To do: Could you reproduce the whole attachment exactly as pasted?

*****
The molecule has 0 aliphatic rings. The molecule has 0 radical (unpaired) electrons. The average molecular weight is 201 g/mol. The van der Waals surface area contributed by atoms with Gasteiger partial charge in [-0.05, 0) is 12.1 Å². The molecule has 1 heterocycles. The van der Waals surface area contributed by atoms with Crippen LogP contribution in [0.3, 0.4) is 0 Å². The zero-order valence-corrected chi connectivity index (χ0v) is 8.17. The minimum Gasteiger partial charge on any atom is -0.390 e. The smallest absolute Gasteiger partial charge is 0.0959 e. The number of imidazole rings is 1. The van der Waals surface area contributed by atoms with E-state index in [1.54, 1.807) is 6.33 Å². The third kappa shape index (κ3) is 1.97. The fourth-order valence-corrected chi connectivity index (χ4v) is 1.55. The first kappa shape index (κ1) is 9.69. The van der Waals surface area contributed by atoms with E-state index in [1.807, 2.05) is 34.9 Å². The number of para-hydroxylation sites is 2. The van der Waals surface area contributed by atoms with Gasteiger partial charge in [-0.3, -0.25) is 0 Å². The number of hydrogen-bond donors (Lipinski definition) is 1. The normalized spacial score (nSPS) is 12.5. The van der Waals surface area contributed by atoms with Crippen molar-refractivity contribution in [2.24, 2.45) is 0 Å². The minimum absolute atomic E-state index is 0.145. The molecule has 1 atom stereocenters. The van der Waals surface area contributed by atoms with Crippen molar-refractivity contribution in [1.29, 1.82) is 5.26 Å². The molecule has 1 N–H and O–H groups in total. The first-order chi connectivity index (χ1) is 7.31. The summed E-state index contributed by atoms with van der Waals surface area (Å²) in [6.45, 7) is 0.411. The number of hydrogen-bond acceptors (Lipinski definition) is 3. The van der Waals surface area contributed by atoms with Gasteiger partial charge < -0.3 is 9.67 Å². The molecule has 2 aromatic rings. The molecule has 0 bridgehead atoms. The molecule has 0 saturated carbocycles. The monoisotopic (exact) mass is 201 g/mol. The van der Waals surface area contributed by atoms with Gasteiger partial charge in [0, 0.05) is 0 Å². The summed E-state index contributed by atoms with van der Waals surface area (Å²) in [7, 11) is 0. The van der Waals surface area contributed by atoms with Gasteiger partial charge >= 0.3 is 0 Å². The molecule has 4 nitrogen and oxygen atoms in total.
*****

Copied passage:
The molecule has 0 aliphatic rings. The molecule has 0 radical (unpaired) electrons. The average molecular weight is 201 g/mol. The van der Waals surface area contributed by atoms with Gasteiger partial charge in [-0.05, 0) is 12.1 Å². The molecule has 1 heterocycles. The van der Waals surface area contributed by atoms with Crippen LogP contribution in [0.3, 0.4) is 0 Å². The zero-order valence-corrected chi connectivity index (χ0v) is 8.17. The minimum Gasteiger partial charge on any atom is -0.390 e. The smallest absolute Gasteiger partial charge is 0.0959 e. The number of imidazole rings is 1. The van der Waals surface area contributed by atoms with E-state index in [1.54, 1.807) is 6.33 Å². The third kappa shape index (κ3) is 1.97. The fourth-order valence-corrected chi connectivity index (χ4v) is 1.55. The first kappa shape index (κ1) is 9.69. The van der Waals surface area contributed by atoms with E-state index in [1.807, 2.05) is 34.9 Å². The number of para-hydroxylation sites is 2. The van der Waals surface area contributed by atoms with Gasteiger partial charge in [-0.3, -0.25) is 0 Å². The number of hydrogen-bond donors (Lipinski definition) is 1. The normalized spacial score (nSPS) is 12.5. The van der Waals surface area contributed by atoms with Crippen molar-refractivity contribution in [2.24, 2.45) is 0 Å². The minimum absolute atomic E-state index is 0.145. The molecule has 1 atom stereocenters. The van der Waals surface area contributed by atoms with Crippen molar-refractivity contribution in [1.29, 1.82) is 5.26 Å². The molecule has 1 N–H and O–H groups in total. The first-order chi connectivity index (χ1) is 7.31. The summed E-state index contributed by atoms with van der Waals surface area (Å²) in [6.45, 7) is 0.411. The number of hydrogen-bond acceptors (Lipinski definition) is 3. The van der Waals surface area contributed by atoms with Gasteiger partial charge < -0.3 is 9.67 Å². The molecule has 2 aromatic rings. The molecule has 0 bridgehead atoms. The molecule has 0 saturated carbocycles. The monoisotopic (exact) mass is 201 g/mol. The van der Waals surface area contributed by atoms with Gasteiger partial charge in [0, 0.05) is 0 Å². The summed E-state index contributed by atoms with van der Waals surface area (Å²) in [7, 11) is 0. The van der Waals surface area contributed by atoms with Gasteiger partial charge >= 0.3 is 0 Å². The molecule has 4 nitrogen and oxygen atoms in total.